Gateway to the Classics: Our Little Macedonian Cousin of Long Ago by Julia Darrow Cowles
Our Little Macedonian Cousin of Long Ago by  Julia Darrow Cowles

Leaving Home

"Art ready, lad?"

"Yes, father."

" 'Tis time we were on our way."

The young boy addressed turned to his mother and kissed her once more. Then, saying a last farewell to his younger brother and sister, he mounted the horse which stood beside that of his father. Together they rode down the path that led from their home, close to the foothills which surrounded the plain of Macedonia.

If the mother found it hard to see her older son leaving home she showed no sign, but waved a last good-by as he turned at the bend of the path that shut him away from her sight.

Every Macedonian mother of the higher classes looked forward to the time when her son should go to the court of King Philip, at Pella, and there serve as a Page, while being educated for a life of devotion to his country. So the natural sorrow of parting was softened by the honor and advancement awaiting the boy.

"And will I go, too, in a few years?" asked Diades, the younger boy, as they turned back into the house.

"Yes," replied his mother, "you will go, too, when you are as old as Nearchus. Your father is a Companion of the King, you know, and the sons of all the Companions are educated at court."

"When I am as old as Nearchus," repeated Diades. "That will be in three years. Oh, what a long time!"

"Does it seem long?" smiled his mother. "It does not seem long to me," and she drew the little fellow to her in a quick embrace.

"I will stay," cried Ada, running to share the embrace.

"Yes, you will stay and be my companion," said her mother, kissing the rosy, upturned face.

In the meantime Nearchus and his father rode rapidly on. Parmenion looked forward with pride and joy to the moment when he should present his son to the King, Philip of Macedon, and say, "My lord, this is Nearchus, my son. May he serve you well."

Parmenion was proud of his boy, as he had a right to be, for Nearchus was well built, rugged, yet lithe of limb, and with regular features and a clear skin. His life had been free and wild. He had played, as all boys play, at games and sports of various sorts which had developed his muscles and tested his endurance. He had hunted the small animals of the foothills near his home and had bathed in the cold waters of the river.

Of lessons he had had none. Schools were unknown in Macedonia, and except in rare instances the boys who came to the court of the King had had little or nothing of what could be termed an education.

Nearchus' speech was the Macedonian dialect spoken by the common people. His father, Parmenion, spoke Greek, which he had learned at the court of Philip, and Nearchus had picked up a few Greek words. But Parmenion was seldom at home, so he had learned but little from him.

As Nearchus rode on by his father's side, his mind was in a tumult. At last the day had come: the day he had looked forward to ever since he could remember, when he should be taken to court! It seemed strange—yes, and a little hard, too—that he was never to return to his old life of the hills and the plain, for he loved the freedom of it; but a look ahead made him forget all that. He would be a Page of the King. He would wait upon the King, serve him, and be taught the ways of the King's court.

He looked up at his father, and in mind he contrasted him with the rude men of the hill country beyond his home. He was proud of his father; of his manly bearing, his erect carriage, his softly flowing speech, but most of all, of his courage and loyalty to the King.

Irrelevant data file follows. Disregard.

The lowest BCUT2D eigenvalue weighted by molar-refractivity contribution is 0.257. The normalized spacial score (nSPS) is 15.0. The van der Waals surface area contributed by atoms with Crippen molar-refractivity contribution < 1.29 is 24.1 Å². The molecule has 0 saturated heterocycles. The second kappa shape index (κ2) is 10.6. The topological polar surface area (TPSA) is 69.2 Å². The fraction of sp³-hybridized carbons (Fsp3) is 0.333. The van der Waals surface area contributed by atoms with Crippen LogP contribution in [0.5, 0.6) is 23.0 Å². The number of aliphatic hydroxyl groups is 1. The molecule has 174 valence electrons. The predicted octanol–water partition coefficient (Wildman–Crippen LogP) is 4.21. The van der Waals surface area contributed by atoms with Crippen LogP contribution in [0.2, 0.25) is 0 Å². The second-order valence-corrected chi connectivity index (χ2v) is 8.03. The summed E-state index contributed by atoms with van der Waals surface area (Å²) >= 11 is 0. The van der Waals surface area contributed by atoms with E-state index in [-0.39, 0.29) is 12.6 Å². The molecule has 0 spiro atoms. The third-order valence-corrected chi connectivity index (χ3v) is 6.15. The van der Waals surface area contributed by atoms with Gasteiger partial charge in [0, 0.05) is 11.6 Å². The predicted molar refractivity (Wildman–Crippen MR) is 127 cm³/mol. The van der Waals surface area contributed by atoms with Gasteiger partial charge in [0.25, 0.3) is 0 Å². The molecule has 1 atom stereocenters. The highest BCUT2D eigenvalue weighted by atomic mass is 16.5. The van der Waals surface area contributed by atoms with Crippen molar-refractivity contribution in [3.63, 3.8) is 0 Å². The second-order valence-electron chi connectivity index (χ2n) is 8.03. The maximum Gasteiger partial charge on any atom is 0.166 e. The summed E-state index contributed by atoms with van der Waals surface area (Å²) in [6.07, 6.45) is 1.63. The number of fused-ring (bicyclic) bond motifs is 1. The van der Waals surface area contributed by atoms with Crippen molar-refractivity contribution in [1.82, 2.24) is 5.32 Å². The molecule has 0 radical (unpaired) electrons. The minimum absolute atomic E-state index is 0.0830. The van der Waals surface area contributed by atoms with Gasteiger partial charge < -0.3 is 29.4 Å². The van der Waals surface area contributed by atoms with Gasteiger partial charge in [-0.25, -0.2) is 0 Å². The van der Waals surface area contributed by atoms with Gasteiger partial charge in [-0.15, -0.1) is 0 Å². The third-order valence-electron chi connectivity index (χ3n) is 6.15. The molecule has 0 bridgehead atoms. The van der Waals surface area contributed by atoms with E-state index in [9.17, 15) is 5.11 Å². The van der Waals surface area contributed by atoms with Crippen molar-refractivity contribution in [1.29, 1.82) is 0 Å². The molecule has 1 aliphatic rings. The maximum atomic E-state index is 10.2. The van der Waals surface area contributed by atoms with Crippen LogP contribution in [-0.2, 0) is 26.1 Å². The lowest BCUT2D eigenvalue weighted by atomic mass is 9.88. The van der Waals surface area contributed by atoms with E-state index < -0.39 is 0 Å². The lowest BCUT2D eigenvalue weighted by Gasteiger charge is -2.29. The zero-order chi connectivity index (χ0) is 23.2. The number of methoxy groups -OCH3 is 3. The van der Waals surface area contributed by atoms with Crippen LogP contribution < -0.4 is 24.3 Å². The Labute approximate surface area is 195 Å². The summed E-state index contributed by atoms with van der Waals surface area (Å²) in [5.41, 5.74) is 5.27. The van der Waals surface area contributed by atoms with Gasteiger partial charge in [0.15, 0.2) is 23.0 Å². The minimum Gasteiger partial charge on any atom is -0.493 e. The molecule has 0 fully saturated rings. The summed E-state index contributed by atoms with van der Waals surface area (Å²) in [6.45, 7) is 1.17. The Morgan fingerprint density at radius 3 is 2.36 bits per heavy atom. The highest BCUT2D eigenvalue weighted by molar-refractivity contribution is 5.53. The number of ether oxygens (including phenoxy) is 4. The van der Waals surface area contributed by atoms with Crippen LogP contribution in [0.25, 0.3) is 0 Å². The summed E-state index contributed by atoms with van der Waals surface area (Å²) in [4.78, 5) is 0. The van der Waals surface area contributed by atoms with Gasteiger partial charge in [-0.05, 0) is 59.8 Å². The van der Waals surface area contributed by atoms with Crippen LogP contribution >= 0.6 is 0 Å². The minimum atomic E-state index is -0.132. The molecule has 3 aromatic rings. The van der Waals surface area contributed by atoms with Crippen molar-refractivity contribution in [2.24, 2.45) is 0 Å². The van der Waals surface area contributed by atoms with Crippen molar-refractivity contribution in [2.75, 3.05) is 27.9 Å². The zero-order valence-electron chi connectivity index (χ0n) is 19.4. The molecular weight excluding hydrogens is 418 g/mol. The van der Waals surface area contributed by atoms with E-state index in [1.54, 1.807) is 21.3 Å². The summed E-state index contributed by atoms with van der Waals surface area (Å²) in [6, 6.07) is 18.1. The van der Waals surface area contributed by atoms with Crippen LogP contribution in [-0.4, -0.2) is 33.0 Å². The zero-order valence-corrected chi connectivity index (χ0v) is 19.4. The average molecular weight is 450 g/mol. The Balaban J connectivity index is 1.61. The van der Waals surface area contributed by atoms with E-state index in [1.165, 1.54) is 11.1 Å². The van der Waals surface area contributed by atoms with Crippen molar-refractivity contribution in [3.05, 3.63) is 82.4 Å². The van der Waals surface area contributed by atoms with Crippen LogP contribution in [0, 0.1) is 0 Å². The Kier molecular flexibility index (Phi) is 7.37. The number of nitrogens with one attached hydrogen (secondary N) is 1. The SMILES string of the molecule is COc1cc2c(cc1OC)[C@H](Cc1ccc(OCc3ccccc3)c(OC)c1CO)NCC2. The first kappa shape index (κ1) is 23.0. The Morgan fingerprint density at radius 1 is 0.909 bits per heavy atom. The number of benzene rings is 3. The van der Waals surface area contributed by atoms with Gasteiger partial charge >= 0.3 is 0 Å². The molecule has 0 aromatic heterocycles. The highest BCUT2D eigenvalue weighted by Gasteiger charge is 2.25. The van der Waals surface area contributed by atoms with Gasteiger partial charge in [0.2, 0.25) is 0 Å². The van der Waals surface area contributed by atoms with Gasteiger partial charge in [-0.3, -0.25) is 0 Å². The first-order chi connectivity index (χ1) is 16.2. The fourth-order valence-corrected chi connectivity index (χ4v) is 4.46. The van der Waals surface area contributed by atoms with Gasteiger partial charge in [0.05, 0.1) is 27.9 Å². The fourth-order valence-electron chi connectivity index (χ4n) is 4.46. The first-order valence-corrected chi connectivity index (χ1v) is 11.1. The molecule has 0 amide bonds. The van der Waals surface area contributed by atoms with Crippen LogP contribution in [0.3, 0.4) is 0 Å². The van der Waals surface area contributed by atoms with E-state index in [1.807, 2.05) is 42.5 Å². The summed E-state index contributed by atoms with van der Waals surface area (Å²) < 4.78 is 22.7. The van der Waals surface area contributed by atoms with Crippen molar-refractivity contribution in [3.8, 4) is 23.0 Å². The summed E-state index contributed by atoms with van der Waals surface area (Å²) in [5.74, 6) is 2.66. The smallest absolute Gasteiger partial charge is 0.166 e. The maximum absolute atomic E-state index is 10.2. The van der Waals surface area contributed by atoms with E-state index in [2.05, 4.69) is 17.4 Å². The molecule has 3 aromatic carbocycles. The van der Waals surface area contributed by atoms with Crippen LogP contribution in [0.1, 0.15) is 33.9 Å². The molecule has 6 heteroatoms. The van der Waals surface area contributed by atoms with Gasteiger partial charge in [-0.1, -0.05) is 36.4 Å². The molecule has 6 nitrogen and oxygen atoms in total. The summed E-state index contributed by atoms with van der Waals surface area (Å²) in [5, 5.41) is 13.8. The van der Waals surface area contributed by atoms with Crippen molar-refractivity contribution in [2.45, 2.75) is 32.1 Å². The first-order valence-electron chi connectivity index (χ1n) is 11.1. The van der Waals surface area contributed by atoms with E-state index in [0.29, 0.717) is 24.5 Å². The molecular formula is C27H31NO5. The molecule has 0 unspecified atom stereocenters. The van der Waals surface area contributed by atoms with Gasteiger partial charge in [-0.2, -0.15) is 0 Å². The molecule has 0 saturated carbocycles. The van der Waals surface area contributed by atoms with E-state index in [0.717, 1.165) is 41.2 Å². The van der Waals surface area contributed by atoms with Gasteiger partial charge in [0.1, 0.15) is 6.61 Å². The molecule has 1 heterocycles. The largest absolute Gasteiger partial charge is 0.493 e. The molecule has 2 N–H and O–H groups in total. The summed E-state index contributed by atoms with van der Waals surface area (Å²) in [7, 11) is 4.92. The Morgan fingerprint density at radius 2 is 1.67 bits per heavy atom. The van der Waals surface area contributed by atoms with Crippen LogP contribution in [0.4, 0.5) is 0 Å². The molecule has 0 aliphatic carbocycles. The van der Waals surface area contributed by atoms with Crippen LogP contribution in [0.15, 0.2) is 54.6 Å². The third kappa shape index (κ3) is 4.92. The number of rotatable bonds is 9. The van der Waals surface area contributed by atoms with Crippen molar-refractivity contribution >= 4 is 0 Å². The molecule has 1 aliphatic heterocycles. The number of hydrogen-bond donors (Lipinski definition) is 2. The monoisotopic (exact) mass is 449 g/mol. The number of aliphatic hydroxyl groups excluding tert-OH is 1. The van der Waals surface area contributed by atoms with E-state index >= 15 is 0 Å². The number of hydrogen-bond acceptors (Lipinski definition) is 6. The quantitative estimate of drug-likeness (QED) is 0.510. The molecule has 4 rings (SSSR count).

Then a sudden shyness came over the boy, as he thought of the new companions he was to meet. "I wonder if they will laugh at my rough dialect," he questioned. Then he remembered that they, too, must have spoken the same before they served the King. "And perhaps there will be others just learning," he added to himself, by way of encouragement.

Presently his father turned to him. "You will have many companions at Pella," he said, "and you will not be the elder brother there. You must learn to give and take with the others; be quick and ready in your service to the King; and study your lessons faithfully. Be generous, be true, and be brave, just as you have been at home. Then you will have friends among the boys, and I shall have cause to be proud of you."

"Do you know any of the boys at the court?" asked Nearchus after a pause.

"Not well," replied Parmenion. "But Alexander, the son of Philip, must be close to your age. I trust that you and he may be friends."

Nearchus' cheeks flushed. His father had spoken to him of Alexander before; of the boy's singular beauty, his soldierly bearing, and of his frank and generous nature. Nearchus had thought much about him, for as son of the King he was already a hero in his eyes. In truth, he had dreamed of him more than once, as the time drew near for his own entrance to the court. But never had he dared to think of Alexander as his friend!

When Parmenion looked at Nearchus again there was a deeper flush on the boy's cheeks and a new sparkle in his eyes.

"See," said Parmenion, pointing ahead, as they made a turn in the road, and Nearchus, glancing quickly up, saw at a distance the stone walls which surrounded the city of Pella.

A few moments more and they had entered the gates, and Nearchus looked eagerly about him.

The city was built upon the shore of a sparkling lake, Lake Ludias; and the houses were dotted here and there with little order or regularity, for the streets were little more than winding paths.

Ahead of them rose the great walls of the King's palace, and Nearchus' breath came quickly as he looked at those formidable walls and wondered what the life within them would be.

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